Cyril Blea of Asselby worked at the Old Hall Farm from 1940 to 1963, the year before the Old Hall was "modernised" internally in 1964. Cyril Blea recalls that the Old Hall had a bathroom and internal plumbing fitted in 1941. Cyril lived in the Old Hall for some time, I think he married during his occupancy there. The farm manager was William Waudby.

From 1964 to 2001 the Old Hall was occupied by Ken Everatt. Ken said there was a secret passage somewhere in the house.

Cyrus Howden's wife was a Backhouse - of the same family that had or has a garage at Airmyn - and lived at Prickett Hill Farm between Wressle and Brind, now demolished. Apparently there is a bound book containing a history of Knedlington and the Old Hall and it was in the care of the Backhouse family. The book was not included in the auction sale of the contents of Prickett Hill Farm when it was about to be demolished and its whereabouts is unknown.

If anyone has any information about this book, or any bits of information about the Old Hall I would be very interested to hear. Thanks.

Posted by Wendy on 20/04/2010

On researching my family, I find that William and Sarah THOMPSON were my great-great-grandparents and had links to Knedlington Old Hall. Would love to know more about my family tree. Thanks.

Posted by Matt on 30/10/2010

My grandfather was Billy Andrew (mentioned above). He was gardener for the Manor House, and married Margaret (who was the cook). They lived in the Manor Cottage, which apparently used to be the laundry for the old Manor before it was demolished. They lived there for many happy years with their children, Clive and Wendy (my mum). I still remember Manor Cottage very clearly, as they lived there until I was about eight years old. I remember the old woods around the property, and the rather spooky "horse memorial" hidden in the woods. Does anyone know if it's still there?

Posted by John on 13/11/2010

Matt, I went to school with your dad and often went to your Knedlington grandparents' house. We used to roam around the gardens but I cannot remember a horse memorial. I do remember learning to milk a goat there, a skill I put to use later when we bought a nanny goat of our own.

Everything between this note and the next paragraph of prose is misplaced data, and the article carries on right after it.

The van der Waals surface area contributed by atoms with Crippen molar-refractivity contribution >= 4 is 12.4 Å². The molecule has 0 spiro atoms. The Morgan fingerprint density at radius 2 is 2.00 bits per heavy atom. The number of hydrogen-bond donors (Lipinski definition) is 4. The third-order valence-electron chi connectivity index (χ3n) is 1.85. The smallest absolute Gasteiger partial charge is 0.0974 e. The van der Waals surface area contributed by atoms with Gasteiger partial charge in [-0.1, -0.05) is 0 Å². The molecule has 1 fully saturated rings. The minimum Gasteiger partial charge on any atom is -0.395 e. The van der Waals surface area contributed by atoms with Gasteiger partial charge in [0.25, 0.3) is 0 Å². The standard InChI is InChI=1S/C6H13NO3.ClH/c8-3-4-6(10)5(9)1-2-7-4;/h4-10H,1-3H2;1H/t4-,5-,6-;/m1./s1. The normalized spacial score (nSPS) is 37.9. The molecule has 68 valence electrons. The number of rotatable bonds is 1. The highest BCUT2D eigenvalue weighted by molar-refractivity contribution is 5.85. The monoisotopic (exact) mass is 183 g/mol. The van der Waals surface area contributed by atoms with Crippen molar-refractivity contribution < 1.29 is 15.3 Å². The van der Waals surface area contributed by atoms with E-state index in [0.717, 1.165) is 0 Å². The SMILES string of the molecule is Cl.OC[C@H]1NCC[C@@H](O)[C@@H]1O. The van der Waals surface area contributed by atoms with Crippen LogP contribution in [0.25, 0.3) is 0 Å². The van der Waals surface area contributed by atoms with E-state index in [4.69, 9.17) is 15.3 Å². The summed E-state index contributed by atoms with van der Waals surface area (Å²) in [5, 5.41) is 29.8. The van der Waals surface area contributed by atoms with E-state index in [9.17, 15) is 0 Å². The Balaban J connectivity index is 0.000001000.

If my memory serves me correctly, Paul's first vehicle was an ex-post office van and I went with him and your mum on a number of outings, Plumpton Rocks springs to mind as one.

Posted by Bernard on 31/01/2011

The old house was not knocked down it was burnt down - I watched it. After 40 plus years I visited Knedlington. The base and the daffodils are still there.

Posted by Janet on 02/02/2015

Regarding the old hall, my father lived in the hall as a farm horseman from the age of fourteen. He worked on the farm until about 1963. While working on the farm he met and married my mother, she worked on the farm as a land girl. His name was Cyril Blee, he spoke highly of Mrs Howden. There was also Cyrus who was dad's boss. My dad had happy times whilst working on the farm even though it was hard work walking behind the horses all day. When they married mum and sad lived in the farm cottage for a while.

Posted by Wendy on 24/05/2013

Does anyone know where the Anchor Pub was or if it still stands as a dwelling or building in Knedlington? The Waterhouse family were the Innkeepers in the mid- to late-1800s and I believe it is the same Waterhouse family that also had the Black Swan Inn at Asselby 1851-71.

Posted by Corby on 25/05/2013

I have just travelled along the road to Asselby on Google Maps. Orchard Cottage is still there, east of what once was Pinfold Lane but now a track. The first dwelling is Newcroft which may have been a farm house, followed by what I believe to be the old Anchor Inn, now a private dwelling. Large flagstones are the forecourt and in a prominent position is a large white shield. Perhaps it contained an Anchor at some time? The next dwelling westward appears to carry the name Yellow Cottage. I hope this helps

Posted by Django on 03/07/2013

I find this area amazing in its richness of history. I knew a family who lived there very well. Their names were Bessie and Henry A. Mack and their daughter Ethne. Henry's father was Joseph Mack and his wife Rebecca lived there with them for many years. They survived the tough war years with their relatives the Ball family. Most were born in Scunthorpe or Goole. They have talked about some very interesting times at the Old Hall and the surrounds.